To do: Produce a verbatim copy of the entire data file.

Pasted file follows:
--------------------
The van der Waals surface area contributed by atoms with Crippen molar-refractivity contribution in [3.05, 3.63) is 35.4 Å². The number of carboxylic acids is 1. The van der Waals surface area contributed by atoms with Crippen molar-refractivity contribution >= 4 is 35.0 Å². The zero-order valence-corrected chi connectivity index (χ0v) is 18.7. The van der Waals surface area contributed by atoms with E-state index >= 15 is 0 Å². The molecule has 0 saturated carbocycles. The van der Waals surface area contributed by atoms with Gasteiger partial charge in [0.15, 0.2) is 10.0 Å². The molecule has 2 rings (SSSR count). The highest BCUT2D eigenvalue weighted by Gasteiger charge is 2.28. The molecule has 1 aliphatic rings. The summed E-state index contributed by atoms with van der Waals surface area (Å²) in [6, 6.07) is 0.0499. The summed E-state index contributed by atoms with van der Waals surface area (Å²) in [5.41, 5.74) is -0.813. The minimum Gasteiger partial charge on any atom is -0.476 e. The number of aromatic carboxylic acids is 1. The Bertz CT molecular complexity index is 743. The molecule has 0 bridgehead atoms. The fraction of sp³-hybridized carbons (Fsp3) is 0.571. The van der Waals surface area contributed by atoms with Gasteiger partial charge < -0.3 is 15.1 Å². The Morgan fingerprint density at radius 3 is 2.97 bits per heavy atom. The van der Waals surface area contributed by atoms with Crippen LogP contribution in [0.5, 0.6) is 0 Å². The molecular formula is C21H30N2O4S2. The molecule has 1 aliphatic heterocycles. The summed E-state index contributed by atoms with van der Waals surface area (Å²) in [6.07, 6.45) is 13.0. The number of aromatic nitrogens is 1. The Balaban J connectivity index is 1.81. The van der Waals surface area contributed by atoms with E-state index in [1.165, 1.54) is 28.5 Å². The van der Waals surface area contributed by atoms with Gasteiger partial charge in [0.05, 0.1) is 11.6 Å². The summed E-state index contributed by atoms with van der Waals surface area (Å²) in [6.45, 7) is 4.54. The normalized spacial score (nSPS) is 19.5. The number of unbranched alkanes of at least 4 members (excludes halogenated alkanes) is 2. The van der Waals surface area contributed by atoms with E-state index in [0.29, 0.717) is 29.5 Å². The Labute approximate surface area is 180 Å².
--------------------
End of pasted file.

The van der Waals surface area contributed by atoms with Crippen molar-refractivity contribution in [3.05, 3.63) is 35.4 Å². The number of carboxylic acids is 1. The van der Waals surface area contributed by atoms with Crippen molar-refractivity contribution >= 4 is 35.0 Å². The zero-order valence-corrected chi connectivity index (χ0v) is 18.7. The van der Waals surface area contributed by atoms with E-state index >= 15 is 0 Å². The molecule has 0 saturated carbocycles. The van der Waals surface area contributed by atoms with Gasteiger partial charge in [0.15, 0.2) is 10.0 Å². The molecule has 2 rings (SSSR count). The highest BCUT2D eigenvalue weighted by Gasteiger charge is 2.28. The molecule has 1 aliphatic rings. The summed E-state index contributed by atoms with van der Waals surface area (Å²) in [6, 6.07) is 0.0499. The summed E-state index contributed by atoms with van der Waals surface area (Å²) in [5.41, 5.74) is -0.813. The minimum Gasteiger partial charge on any atom is -0.476 e. The number of aromatic carboxylic acids is 1. The Bertz CT molecular complexity index is 743. The molecule has 0 bridgehead atoms. The fraction of sp³-hybridized carbons (Fsp3) is 0.571. The van der Waals surface area contributed by atoms with Gasteiger partial charge < -0.3 is 15.1 Å². The Morgan fingerprint density at radius 3 is 2.97 bits per heavy atom. The van der Waals surface area contributed by atoms with Crippen LogP contribution in [0.5, 0.6) is 0 Å². The molecular formula is C21H30N2O4S2. The molecule has 1 aliphatic heterocycles. The summed E-state index contributed by atoms with van der Waals surface area (Å²) in [6.07, 6.45) is 13.0. The number of aromatic nitrogens is 1. The Balaban J connectivity index is 1.81. The van der Waals surface area contributed by atoms with E-state index in [1.165, 1.54) is 28.5 Å². The van der Waals surface area contributed by atoms with Gasteiger partial charge in [0.05, 0.1) is 11.6 Å². The summed E-state index contributed by atoms with van der Waals surface area (Å²) in [6.45, 7) is 4.54. The normalized spacial score (nSPS) is 19.5. The number of unbranched alkanes of at least 4 members (excludes halogenated alkanes) is 2. The van der Waals surface area contributed by atoms with E-state index in [0.29, 0.717) is 29.5 Å². The Labute approximate surface area is 180 Å².